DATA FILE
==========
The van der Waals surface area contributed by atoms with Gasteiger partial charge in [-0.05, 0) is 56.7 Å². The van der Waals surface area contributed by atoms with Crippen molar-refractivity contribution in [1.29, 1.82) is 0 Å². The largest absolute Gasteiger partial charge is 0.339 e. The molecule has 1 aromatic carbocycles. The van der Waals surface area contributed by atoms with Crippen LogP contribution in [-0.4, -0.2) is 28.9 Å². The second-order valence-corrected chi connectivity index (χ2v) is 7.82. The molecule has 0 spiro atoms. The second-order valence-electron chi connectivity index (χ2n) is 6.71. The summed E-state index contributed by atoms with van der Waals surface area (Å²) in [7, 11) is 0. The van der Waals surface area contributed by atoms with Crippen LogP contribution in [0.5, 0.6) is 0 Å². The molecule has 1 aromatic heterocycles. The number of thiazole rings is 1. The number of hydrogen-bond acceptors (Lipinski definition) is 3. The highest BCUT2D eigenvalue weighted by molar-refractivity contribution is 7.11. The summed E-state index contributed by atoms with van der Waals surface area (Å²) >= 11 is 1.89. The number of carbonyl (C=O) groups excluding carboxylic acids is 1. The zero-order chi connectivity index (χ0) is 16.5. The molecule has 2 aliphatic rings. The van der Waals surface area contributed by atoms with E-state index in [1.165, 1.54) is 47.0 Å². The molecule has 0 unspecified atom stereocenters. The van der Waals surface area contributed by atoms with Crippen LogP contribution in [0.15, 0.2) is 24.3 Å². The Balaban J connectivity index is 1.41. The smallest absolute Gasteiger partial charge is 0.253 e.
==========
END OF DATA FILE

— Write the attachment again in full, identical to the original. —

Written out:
The van der Waals surface area contributed by atoms with Gasteiger partial charge in [-0.05, 0) is 56.7 Å². The van der Waals surface area contributed by atoms with Crippen molar-refractivity contribution in [1.29, 1.82) is 0 Å². The largest absolute Gasteiger partial charge is 0.339 e. The molecule has 1 aromatic carbocycles. The van der Waals surface area contributed by atoms with Crippen LogP contribution in [-0.4, -0.2) is 28.9 Å². The second-order valence-corrected chi connectivity index (χ2v) is 7.82. The molecule has 0 spiro atoms. The second-order valence-electron chi connectivity index (χ2n) is 6.71. The summed E-state index contributed by atoms with van der Waals surface area (Å²) in [7, 11) is 0. The van der Waals surface area contributed by atoms with Crippen LogP contribution in [0.5, 0.6) is 0 Å². The molecule has 1 aromatic heterocycles. The number of thiazole rings is 1. The number of hydrogen-bond acceptors (Lipinski definition) is 3. The highest BCUT2D eigenvalue weighted by molar-refractivity contribution is 7.11. The summed E-state index contributed by atoms with van der Waals surface area (Å²) >= 11 is 1.89. The number of carbonyl (C=O) groups excluding carboxylic acids is 1. The zero-order chi connectivity index (χ0) is 16.5. The molecule has 2 aliphatic rings. The van der Waals surface area contributed by atoms with E-state index in [1.165, 1.54) is 47.0 Å². The molecule has 0 unspecified atom stereocenters. The van der Waals surface area contributed by atoms with Crippen LogP contribution in [0.15, 0.2) is 24.3 Å². The Balaban J connectivity index is 1.41. The smallest absolute Gasteiger partial charge is 0.253 e.